The government's new prostitution proposals have been criticised as unenforceable, by the UK's head of anti-trafficking.
The new measures, announced last month by home secretary Jacqui Smith, would mean that men would be breaking the law if they paid for sex with a woman trafficked into the UK or is working for a pimp, regardless of whether the man was aware the woman was forced into prostitution.
Commander Allan Gibson, head of the Met's anti-trafficking unit, said to the Commons home affairs committee: "Speaking personally, I think that is going to be very difficult to enforce."
Committee chairman Keith Vaz told minister for women Harriet Harman: "[Commander Gibson] says it is very difficult to enforce a situation where a man is expected to ask a prostitute whether or not she has been trafficked and even if he gets a negative answer he is still to be prosecuted.
"The police themselves... feel that the new proposals are unenforceable."
That sentiment has been echoed by Chris Huhne, Liberal Democrat home affairs spokesman, who said the new measures will force these vulnerable women further underground.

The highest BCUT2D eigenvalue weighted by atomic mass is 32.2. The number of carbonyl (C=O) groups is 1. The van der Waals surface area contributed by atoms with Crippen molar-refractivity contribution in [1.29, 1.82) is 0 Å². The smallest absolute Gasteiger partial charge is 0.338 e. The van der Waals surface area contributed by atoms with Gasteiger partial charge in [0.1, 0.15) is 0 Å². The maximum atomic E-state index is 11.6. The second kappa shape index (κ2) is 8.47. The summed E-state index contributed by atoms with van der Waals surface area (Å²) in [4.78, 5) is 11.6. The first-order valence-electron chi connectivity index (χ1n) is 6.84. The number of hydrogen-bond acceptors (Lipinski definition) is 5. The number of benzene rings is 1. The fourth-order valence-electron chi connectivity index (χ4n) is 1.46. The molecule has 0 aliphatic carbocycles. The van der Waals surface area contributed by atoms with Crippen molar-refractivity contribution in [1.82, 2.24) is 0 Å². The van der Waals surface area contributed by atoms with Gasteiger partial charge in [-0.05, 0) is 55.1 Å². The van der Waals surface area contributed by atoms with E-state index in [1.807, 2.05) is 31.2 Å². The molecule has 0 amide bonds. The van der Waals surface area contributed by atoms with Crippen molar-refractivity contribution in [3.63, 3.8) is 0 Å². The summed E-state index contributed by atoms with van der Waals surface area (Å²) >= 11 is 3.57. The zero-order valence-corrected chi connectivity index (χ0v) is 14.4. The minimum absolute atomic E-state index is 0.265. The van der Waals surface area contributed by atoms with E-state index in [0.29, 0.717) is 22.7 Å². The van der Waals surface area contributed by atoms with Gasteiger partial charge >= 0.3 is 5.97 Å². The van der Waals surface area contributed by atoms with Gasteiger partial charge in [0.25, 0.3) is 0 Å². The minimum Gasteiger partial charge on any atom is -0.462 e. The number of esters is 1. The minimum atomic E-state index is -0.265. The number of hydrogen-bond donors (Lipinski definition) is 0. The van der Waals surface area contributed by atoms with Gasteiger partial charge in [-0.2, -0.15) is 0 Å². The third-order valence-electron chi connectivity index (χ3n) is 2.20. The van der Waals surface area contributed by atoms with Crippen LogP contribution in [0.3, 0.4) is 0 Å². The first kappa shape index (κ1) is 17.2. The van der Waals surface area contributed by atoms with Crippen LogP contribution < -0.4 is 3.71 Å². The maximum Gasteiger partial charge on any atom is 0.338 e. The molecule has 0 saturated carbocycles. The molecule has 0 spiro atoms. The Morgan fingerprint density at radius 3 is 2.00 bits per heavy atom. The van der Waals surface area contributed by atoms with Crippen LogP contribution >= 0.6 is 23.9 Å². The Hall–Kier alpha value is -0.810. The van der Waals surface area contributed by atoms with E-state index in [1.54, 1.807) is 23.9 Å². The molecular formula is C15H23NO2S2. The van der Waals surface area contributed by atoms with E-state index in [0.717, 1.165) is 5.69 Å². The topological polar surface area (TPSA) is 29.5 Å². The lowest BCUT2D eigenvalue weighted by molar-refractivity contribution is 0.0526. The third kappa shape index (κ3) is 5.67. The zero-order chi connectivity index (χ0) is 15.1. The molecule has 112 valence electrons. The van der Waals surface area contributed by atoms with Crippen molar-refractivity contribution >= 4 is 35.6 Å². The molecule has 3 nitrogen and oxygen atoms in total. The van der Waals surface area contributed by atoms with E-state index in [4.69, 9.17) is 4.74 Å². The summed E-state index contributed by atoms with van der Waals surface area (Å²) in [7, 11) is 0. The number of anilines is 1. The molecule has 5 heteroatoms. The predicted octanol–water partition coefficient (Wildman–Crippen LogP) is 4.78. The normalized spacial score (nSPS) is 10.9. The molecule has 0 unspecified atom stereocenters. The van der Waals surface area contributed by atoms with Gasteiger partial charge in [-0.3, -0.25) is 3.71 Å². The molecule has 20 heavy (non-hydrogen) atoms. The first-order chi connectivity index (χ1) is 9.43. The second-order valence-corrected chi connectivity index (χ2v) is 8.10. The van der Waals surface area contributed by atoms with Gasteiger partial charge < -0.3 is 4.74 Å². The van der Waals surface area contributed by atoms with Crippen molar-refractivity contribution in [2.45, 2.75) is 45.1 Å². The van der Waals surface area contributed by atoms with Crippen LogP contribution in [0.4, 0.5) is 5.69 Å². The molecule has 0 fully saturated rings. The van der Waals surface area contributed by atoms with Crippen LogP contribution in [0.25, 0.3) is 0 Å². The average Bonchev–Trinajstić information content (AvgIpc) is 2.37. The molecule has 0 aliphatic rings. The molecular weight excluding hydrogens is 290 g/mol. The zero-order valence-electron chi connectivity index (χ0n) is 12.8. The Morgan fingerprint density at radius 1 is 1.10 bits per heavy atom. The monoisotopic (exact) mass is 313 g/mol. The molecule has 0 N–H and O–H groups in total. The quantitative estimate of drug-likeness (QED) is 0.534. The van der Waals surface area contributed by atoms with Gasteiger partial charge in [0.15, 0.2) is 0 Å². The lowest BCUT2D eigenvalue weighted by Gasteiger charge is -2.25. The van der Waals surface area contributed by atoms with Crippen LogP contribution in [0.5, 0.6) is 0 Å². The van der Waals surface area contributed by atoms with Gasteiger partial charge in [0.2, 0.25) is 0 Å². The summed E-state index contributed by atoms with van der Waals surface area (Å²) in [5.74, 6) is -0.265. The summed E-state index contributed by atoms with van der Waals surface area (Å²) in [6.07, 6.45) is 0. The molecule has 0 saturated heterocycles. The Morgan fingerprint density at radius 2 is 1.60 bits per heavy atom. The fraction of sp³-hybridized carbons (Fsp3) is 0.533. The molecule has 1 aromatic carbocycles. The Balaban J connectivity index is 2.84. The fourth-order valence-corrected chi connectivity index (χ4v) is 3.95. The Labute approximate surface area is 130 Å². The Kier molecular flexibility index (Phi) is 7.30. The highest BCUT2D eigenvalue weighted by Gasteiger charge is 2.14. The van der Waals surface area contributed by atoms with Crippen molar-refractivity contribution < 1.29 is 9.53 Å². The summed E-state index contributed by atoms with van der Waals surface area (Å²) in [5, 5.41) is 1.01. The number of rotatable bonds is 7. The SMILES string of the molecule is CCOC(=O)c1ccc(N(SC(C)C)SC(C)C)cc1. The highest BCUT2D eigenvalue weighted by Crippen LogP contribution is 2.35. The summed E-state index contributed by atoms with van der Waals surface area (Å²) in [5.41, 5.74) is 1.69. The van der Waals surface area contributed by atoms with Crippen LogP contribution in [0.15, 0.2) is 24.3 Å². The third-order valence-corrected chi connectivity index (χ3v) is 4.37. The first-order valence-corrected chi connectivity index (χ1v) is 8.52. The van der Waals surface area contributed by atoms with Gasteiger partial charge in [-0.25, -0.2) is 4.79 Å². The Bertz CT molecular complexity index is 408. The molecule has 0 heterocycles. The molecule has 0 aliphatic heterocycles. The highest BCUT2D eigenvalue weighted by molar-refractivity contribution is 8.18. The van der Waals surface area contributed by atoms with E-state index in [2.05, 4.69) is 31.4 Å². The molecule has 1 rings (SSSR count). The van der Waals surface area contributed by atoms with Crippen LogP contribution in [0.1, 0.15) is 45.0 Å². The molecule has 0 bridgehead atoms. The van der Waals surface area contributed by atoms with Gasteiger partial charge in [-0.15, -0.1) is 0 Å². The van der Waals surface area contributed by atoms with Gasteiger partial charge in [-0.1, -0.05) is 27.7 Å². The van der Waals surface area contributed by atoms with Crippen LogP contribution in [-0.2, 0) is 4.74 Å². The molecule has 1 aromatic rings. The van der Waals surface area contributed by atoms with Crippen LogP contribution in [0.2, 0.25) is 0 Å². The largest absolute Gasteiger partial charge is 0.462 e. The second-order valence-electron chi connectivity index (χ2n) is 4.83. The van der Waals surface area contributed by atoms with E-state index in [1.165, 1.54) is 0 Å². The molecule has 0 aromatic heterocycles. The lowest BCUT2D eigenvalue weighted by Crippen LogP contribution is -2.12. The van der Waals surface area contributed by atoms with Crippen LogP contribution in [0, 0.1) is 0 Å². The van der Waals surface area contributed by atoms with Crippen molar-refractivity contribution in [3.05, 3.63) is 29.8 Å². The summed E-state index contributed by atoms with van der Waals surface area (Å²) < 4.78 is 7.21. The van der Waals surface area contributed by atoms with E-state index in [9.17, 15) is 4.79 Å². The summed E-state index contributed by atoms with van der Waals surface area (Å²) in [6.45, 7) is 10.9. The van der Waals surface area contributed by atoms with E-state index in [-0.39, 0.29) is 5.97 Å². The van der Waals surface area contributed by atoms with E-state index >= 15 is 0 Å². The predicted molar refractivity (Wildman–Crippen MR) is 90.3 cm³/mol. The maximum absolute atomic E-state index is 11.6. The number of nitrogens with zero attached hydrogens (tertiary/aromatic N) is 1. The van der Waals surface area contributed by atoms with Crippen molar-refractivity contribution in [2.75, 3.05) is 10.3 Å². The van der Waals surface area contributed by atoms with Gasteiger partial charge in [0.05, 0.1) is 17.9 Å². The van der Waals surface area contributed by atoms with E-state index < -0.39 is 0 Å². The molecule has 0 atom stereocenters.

Mr Huhne said: "The Finnish system of criminalising the clients of exploited and trafficked women is a bad model. It has had a poor record of successful prosecutions, precisely because the women deny a problem and juries are reluctant to convict when the client says they were misled.
"The government's other proposals run the risk of driving already vulnerable women underground and into the hands of pimps and pushers."
The new measures are based on the laws currently operating in Finland which have been in place since 2006.